Given the magnitude of the army's crimes, the weakness of the accords on the issue of justice for victims raises unquestionable moral challenges. Nevertheless, the representation of that weakness in many U.S. media - including some of the pro-human rights left - has vastly oversimplified the issue. Articles on the editorial pages of the New York Times, among others, have argued that the flawed amnesty law "defined" (i.e., ruined) the Peace Accords as a whole, and that this was largely due to an opportunistic, self-serving stance of the URNG. A subtext of this current of opinion is that the URNG was as guilty as the army of using (even abusing) innocent civilians. These kinds of arguments, which implicitly condemn the entire peace process, have been carefully avoided by the majority of human rights activists inside Guatemala, even as they continue to fight for justice.

The current of nihilism running throughout much of the U.S. reportage and interpretation of Guatemala's peace has also constructed an image of "the ordinary Guatemalan" who lacks faith in/is indifferent to the Peace Accords. Such negativity misses the victory, partial though it may be, finally won by the Guatemalan people. Worse yet, it misses the opportunity to pressure for the government's total compliance with the many positive provisions of the Accords. Many Guatemalans are skeptical or worried about the future, but also see new possibilities. Moreover, thousands of refugees exiled in Mexico since the 1980s are now deciding, finally, to return, despite the uncertainties awaiting them in Guatemala.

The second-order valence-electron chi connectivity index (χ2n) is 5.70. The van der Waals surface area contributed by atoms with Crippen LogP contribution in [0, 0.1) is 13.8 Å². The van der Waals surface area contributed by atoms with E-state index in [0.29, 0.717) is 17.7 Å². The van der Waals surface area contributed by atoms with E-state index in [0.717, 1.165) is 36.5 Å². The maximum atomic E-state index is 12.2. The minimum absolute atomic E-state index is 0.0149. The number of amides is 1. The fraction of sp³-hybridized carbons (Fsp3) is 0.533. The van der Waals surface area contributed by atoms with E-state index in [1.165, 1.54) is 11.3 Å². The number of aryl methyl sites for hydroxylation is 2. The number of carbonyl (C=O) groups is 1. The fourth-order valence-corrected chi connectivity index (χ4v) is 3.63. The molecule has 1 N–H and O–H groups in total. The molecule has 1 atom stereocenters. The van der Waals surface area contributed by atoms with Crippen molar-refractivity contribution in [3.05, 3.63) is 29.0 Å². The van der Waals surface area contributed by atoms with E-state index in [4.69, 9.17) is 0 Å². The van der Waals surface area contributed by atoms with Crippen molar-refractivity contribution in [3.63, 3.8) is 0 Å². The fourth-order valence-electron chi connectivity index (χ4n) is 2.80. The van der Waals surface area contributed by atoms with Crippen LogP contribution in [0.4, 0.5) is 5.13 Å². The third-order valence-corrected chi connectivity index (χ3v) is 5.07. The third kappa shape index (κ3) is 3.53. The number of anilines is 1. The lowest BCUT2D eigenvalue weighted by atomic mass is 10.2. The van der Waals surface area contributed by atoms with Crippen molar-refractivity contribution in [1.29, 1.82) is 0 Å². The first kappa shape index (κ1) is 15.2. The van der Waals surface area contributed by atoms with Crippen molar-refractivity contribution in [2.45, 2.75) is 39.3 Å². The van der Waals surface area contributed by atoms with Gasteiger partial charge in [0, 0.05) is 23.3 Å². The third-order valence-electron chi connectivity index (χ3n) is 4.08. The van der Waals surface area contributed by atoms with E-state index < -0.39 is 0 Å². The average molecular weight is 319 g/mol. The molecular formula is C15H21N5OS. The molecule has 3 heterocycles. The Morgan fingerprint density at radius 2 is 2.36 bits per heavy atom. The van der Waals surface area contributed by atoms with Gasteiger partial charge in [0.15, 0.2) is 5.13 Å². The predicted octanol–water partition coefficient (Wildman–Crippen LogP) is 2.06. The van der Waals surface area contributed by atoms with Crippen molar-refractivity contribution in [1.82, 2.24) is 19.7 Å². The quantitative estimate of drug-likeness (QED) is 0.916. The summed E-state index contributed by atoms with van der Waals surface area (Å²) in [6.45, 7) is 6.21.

Fortunately, many organizations and coalitions of Guatemalan civil society have taken matters into their own hands to compensate for the weaknesses of the Truth Commission and the amnesty law. The Catholic Church has a massive nation-wide project, called "Recovery of Historical Memory," to bring forth testimony from victims and to name names. Several coalitions of popular organizations and nongovernmental organizations (NGOs) are challenging the amnesty law in court, and will continue their struggles to hold human rights criminals responsible.

Equally or more serious are the shortcomings in the Accord on Socio-Economic and Agrarian Issues. The accord recognizes poverty as a problem - for Guatemala, a step forward - and it nods in the direction of governmental responsibility for the well-being of the population. It commits the government to increase the ratio of taxes to GDP from under 8% (the lowest in the hemisphere) to 12% within the next four years.

However, it sidesteps the ever-present issue of land reform, and it guarantees no reforms to address the alarming rate of un- and under-employment, now 66%.

The compromises on these issues are not surprising, given the need to get the private sector on board, the government's conservative economic agenda, and the rampant neoliberal tendencies in the international community. People's daily lives will not improve directly as a result of the Accords.